Reviewed by Judi Jagger
When We Have Wings is a debut novel of originality and powerful, beautiful writing. It took me longer than usual to finish because I didn’t want it to finish, and, yes, it’s quite long.
Told in two voices; the first is the jaded first person of Zeke, in the great tradition of the noir ex-cop turned detective. He lives in a dystopian not-too-far-in-the future City (Sydney?) where the rich and powerful have access to Flight through expensive medical manipulation that gives them custom wings. They live in extraordinary constructions high above the rest of the overcrowded city. Who are the non-fliers? The five Rs: ‘Retarded, Retired, Religious, Rationed and Regional. In other words anyone too poor, or too old or too disabled for Flight.‘ The City is multicultural (loved that Murni’s Warung – hello Ubud – had its moment) and inaccessible to anyone from RaRA-land (Remote and Regional Areas) and without an almost impossible-to-obtain permit. Zeke’s world includes Taj, his amazing car (even more cynical than Zeke – yes, it is a true ‘smart car’ and it talks) and the underbelly of the city. It’s also the world of the Perpetual Pup (forever cute) and the modified, miniaturised pet lion. Zeke’s case concerns Peri, nanny of one of the most powerful of the privileged, Peter Chesshyre, who has vanished with Chesshyre’s child Hugo.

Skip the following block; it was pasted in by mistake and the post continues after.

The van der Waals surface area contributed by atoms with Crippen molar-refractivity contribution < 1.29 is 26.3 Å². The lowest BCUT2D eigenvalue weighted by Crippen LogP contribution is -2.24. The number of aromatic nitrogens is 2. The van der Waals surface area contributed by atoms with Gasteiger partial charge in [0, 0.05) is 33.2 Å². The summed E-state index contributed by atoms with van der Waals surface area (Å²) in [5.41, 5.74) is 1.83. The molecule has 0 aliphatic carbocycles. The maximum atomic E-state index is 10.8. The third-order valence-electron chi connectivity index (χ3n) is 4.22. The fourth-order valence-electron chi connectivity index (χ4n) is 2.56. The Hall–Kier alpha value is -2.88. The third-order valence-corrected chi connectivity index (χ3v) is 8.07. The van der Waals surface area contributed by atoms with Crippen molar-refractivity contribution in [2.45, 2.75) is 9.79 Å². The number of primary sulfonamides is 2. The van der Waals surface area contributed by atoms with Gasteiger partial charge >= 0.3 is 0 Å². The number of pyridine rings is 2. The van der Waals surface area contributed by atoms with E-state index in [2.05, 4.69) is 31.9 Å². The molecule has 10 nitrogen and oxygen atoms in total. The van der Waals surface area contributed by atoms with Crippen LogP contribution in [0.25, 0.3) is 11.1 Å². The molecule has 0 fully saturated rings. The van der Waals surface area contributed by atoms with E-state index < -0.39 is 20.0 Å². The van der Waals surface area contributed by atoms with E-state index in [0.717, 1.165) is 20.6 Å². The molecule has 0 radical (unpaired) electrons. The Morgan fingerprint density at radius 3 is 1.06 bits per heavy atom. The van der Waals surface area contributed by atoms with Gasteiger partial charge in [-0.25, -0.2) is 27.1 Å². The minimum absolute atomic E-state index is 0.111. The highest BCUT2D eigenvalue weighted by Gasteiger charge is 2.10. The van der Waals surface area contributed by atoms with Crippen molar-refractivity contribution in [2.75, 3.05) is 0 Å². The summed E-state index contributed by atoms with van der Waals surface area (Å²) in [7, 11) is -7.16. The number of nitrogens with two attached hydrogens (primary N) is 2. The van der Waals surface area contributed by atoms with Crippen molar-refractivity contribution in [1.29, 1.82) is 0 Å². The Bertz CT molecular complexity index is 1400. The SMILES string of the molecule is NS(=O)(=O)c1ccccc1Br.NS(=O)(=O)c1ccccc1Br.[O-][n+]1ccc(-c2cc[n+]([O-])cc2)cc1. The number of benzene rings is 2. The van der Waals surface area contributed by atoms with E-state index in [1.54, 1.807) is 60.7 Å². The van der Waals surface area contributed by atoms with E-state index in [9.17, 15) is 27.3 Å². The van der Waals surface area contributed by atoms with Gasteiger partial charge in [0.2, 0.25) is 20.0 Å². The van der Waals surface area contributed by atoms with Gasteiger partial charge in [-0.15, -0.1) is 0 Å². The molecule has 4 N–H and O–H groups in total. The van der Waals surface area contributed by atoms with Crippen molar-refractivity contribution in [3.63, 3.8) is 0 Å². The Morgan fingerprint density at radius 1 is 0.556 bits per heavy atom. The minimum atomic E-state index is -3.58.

The other voice is third person, but is Peri’s point of view. The complex plot is impossible to summarise but Claire Corbett gives us a bold novel that explores, among other things, genetic modification, trafficking, surrogacy, child rights, ethics and social justice woven with religious allusion and imagery. The writing is breathtakingly beautiful, particularly when we too become Fliers and begin to understand the intoxication that makes Flight so desirable. Corbett has researched meteorology and the science of flight to give her descriptions great authenticity.
We finish this thought-provoking book wondering what the future holds for our children. There is no question that technology is taking us to a point when we will have wings, metaphorical wings that can substitute for any of the modifications we are already scientifically capable of. It’s not a question of ‘if’, it’s ‘when’ we have wings. Read it.
When We Have Wings, by Claire Corbett
Allen & Unwin, 2011